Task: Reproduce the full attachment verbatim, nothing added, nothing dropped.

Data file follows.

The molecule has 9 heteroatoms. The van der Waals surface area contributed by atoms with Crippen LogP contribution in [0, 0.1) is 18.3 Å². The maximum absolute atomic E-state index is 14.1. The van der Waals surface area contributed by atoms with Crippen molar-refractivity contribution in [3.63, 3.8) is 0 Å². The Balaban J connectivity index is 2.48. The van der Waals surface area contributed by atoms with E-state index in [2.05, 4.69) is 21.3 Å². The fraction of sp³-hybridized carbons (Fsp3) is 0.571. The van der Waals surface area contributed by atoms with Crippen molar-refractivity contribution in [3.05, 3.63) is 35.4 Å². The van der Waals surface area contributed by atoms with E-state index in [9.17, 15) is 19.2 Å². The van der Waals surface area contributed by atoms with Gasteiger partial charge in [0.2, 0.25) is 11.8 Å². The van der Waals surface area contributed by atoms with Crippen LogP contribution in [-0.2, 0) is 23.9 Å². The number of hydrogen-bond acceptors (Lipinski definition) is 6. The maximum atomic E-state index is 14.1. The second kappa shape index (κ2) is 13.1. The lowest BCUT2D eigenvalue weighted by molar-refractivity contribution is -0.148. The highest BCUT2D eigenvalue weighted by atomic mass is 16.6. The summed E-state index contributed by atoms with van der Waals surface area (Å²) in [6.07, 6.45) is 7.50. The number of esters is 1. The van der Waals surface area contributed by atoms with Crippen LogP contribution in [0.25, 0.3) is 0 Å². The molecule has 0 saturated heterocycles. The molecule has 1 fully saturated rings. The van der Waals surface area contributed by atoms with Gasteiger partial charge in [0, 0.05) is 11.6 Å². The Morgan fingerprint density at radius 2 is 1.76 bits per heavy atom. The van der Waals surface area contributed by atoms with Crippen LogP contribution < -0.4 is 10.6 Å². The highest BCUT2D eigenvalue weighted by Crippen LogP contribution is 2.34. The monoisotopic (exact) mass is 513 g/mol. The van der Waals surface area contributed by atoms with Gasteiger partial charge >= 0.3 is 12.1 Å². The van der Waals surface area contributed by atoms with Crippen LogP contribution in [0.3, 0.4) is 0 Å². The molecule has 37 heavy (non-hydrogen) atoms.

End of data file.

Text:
The molecule has 9 heteroatoms. The van der Waals surface area contributed by atoms with Crippen LogP contribution in [0, 0.1) is 18.3 Å². The maximum absolute atomic E-state index is 14.1. The van der Waals surface area contributed by atoms with Crippen molar-refractivity contribution in [3.63, 3.8) is 0 Å². The Balaban J connectivity index is 2.48. The van der Waals surface area contributed by atoms with E-state index in [2.05, 4.69) is 21.3 Å². The fraction of sp³-hybridized carbons (Fsp3) is 0.571. The van der Waals surface area contributed by atoms with Crippen molar-refractivity contribution in [3.05, 3.63) is 35.4 Å². The van der Waals surface area contributed by atoms with E-state index in [9.17, 15) is 19.2 Å². The van der Waals surface area contributed by atoms with Gasteiger partial charge in [0.2, 0.25) is 11.8 Å². The van der Waals surface area contributed by atoms with Crippen LogP contribution in [-0.2, 0) is 23.9 Å². The number of hydrogen-bond acceptors (Lipinski definition) is 6. The maximum atomic E-state index is 14.1. The second kappa shape index (κ2) is 13.1. The lowest BCUT2D eigenvalue weighted by molar-refractivity contribution is -0.148. The highest BCUT2D eigenvalue weighted by atomic mass is 16.6. The summed E-state index contributed by atoms with van der Waals surface area (Å²) in [6.07, 6.45) is 7.50. The number of esters is 1. The van der Waals surface area contributed by atoms with Crippen LogP contribution in [0.25, 0.3) is 0 Å². The molecule has 0 saturated heterocycles. The molecule has 1 fully saturated rings. The van der Waals surface area contributed by atoms with Gasteiger partial charge in [0, 0.05) is 11.6 Å². The Morgan fingerprint density at radius 2 is 1.76 bits per heavy atom. The van der Waals surface area contributed by atoms with Crippen LogP contribution < -0.4 is 10.6 Å². The highest BCUT2D eigenvalue weighted by Crippen LogP contribution is 2.34. The monoisotopic (exact) mass is 513 g/mol. The van der Waals surface area contributed by atoms with Gasteiger partial charge >= 0.3 is 12.1 Å². The van der Waals surface area contributed by atoms with Crippen LogP contribution in [0.3, 0.4) is 0 Å². The molecule has 37 heavy (non-hydrogen) atoms.